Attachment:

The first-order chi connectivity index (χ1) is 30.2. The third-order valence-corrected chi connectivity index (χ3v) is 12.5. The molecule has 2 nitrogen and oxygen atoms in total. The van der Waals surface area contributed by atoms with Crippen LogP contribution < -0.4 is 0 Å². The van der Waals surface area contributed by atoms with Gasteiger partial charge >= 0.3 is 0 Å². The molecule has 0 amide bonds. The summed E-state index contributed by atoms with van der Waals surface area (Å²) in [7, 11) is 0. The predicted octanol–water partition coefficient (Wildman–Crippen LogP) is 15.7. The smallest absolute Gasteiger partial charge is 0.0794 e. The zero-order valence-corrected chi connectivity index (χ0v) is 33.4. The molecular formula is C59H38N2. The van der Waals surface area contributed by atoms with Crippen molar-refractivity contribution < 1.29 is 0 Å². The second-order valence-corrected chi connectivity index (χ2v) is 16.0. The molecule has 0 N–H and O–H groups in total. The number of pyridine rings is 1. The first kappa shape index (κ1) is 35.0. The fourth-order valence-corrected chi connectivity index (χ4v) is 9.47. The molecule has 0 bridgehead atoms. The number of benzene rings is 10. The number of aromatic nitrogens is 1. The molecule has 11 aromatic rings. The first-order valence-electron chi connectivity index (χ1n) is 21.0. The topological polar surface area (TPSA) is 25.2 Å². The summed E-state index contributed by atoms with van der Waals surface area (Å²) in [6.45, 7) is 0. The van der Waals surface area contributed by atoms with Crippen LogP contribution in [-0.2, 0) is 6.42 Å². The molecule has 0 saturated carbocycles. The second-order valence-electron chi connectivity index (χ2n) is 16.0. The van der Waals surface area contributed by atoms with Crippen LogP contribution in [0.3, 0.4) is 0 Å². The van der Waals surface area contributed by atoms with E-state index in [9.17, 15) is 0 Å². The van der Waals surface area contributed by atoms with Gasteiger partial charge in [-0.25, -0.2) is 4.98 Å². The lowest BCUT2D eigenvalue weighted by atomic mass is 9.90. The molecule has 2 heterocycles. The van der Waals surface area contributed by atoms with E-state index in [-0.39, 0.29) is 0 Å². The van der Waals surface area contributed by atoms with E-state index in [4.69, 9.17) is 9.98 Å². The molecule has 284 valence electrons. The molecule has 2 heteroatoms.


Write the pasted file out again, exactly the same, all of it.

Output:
The first-order chi connectivity index (χ1) is 30.2. The third-order valence-corrected chi connectivity index (χ3v) is 12.5. The molecule has 2 nitrogen and oxygen atoms in total. The van der Waals surface area contributed by atoms with Crippen LogP contribution < -0.4 is 0 Å². The van der Waals surface area contributed by atoms with Gasteiger partial charge >= 0.3 is 0 Å². The molecule has 0 amide bonds. The summed E-state index contributed by atoms with van der Waals surface area (Å²) in [7, 11) is 0. The predicted octanol–water partition coefficient (Wildman–Crippen LogP) is 15.7. The smallest absolute Gasteiger partial charge is 0.0794 e. The zero-order valence-corrected chi connectivity index (χ0v) is 33.4. The molecular formula is C59H38N2. The van der Waals surface area contributed by atoms with Crippen molar-refractivity contribution < 1.29 is 0 Å². The second-order valence-corrected chi connectivity index (χ2v) is 16.0. The molecule has 0 N–H and O–H groups in total. The number of pyridine rings is 1. The first kappa shape index (κ1) is 35.0. The fourth-order valence-corrected chi connectivity index (χ4v) is 9.47. The molecule has 0 bridgehead atoms. The number of benzene rings is 10. The number of aromatic nitrogens is 1. The molecule has 11 aromatic rings. The first-order valence-electron chi connectivity index (χ1n) is 21.0. The topological polar surface area (TPSA) is 25.2 Å². The summed E-state index contributed by atoms with van der Waals surface area (Å²) in [6.45, 7) is 0. The van der Waals surface area contributed by atoms with Crippen LogP contribution in [-0.2, 0) is 6.42 Å². The molecule has 0 saturated carbocycles. The second-order valence-electron chi connectivity index (χ2n) is 16.0. The van der Waals surface area contributed by atoms with Crippen LogP contribution in [0.3, 0.4) is 0 Å². The van der Waals surface area contributed by atoms with E-state index in [9.17, 15) is 0 Å². The van der Waals surface area contributed by atoms with Gasteiger partial charge in [-0.25, -0.2) is 4.98 Å². The lowest BCUT2D eigenvalue weighted by atomic mass is 9.90. The molecule has 2 heterocycles. The van der Waals surface area contributed by atoms with E-state index in [-0.39, 0.29) is 0 Å². The van der Waals surface area contributed by atoms with E-state index in [4.69, 9.17) is 9.98 Å². The molecule has 284 valence electrons. The molecule has 2 heteroatoms.